Unique Features: The pants have particle elastic waist and zip-off legs. All of the Silver Ridge’s features make the pants great for both day and overnight hiking.
Alternatively, the KUHL Renegade Convertible Pants are just as good.
For older female hikers, the Outdoor Research Ferrosi Women’s Pants would be ideal. They’re lightweight, so you can easily move quickly in them, even in the mountains. They are moisture-wicking, so you can comfortably wear them for hours. If you want to wash them, you can rest assured that they will dry in no time.
The Research Ferrosi pants use UPF 50 fabric that will protect you from the sun. It also protects you from sharp twig ends, thanks to its ripstop nylon. It’s so light it only weighs 0.70 pounds.
The pants have a cinch closure at the cuff, so you can always pull the cinch whenever the temperature gets more chilly. You can also store small essentials inside the pants’ cargo pocket for safe, easy access. The Research Ferrosi pants look versatile, so they’ll look perfect however old you are.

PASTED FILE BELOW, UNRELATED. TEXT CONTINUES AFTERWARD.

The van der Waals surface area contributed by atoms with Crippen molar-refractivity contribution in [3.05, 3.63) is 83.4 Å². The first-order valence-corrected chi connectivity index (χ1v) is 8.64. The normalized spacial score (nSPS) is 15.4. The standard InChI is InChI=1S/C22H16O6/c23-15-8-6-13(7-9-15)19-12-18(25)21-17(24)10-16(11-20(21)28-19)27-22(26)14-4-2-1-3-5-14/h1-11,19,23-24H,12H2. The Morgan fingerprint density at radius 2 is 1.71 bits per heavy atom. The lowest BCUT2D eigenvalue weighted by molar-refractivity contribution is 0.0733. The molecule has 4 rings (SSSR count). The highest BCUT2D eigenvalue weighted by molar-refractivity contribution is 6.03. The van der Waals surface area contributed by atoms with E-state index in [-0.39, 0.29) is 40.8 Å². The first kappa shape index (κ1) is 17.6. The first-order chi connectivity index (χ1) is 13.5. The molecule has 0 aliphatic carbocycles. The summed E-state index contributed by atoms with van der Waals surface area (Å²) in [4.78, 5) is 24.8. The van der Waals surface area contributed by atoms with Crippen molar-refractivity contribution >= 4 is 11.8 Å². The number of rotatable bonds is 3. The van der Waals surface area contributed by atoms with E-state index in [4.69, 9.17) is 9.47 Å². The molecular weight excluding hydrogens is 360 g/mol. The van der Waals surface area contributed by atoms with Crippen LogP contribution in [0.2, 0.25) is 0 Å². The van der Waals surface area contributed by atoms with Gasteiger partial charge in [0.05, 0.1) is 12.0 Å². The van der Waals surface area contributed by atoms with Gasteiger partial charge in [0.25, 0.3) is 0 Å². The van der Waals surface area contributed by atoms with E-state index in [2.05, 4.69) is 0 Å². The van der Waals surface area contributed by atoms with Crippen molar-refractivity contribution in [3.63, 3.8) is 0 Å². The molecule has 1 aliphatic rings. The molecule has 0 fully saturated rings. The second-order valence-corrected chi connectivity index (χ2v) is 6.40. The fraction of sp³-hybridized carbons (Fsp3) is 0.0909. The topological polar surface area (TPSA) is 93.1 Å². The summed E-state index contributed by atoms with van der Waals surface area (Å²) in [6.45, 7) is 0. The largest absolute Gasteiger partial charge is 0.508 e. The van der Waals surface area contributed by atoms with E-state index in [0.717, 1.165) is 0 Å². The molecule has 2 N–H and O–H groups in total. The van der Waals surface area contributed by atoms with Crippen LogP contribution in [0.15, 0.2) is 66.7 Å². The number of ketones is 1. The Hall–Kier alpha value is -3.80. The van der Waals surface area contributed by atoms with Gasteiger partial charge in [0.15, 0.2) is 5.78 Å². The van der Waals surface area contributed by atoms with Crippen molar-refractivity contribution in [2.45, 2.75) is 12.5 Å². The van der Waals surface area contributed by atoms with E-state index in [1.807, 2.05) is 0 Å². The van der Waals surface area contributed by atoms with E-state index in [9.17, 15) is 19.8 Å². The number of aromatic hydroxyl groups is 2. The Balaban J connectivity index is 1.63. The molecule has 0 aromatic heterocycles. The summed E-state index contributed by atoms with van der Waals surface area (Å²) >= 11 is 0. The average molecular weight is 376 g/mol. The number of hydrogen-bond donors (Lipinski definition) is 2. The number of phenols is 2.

The REI Co-op Sahara Women’s Convertible Pants are also a good alternative.
If there’s one thing you should never forget when hiking, it’s a good jacket. The Patagonia Nano Puff jacket has been around for a while now, but it hasn’t lost its charm. Both urban and city dwellers love the jacket for its versatility.
The Patagonia Nano Puff jacket is available for both men and women. The jacket isn’t cheap in pricing, but the price tag is justifiable, considering the product quality and customer support it offers and Patagonia’s mission towards sustainability. Most importantly, the Nano Puff keeps hikers warm even when it’s wet — this is vital to older hikers who are less tolerant of cold temperatures.
The Nano Puff’s synthetic fibers offer an excellent warmth-to-weight ratio, so even when rain or snow showers upon the jacket, it will still maintain 98% of its thermal properties.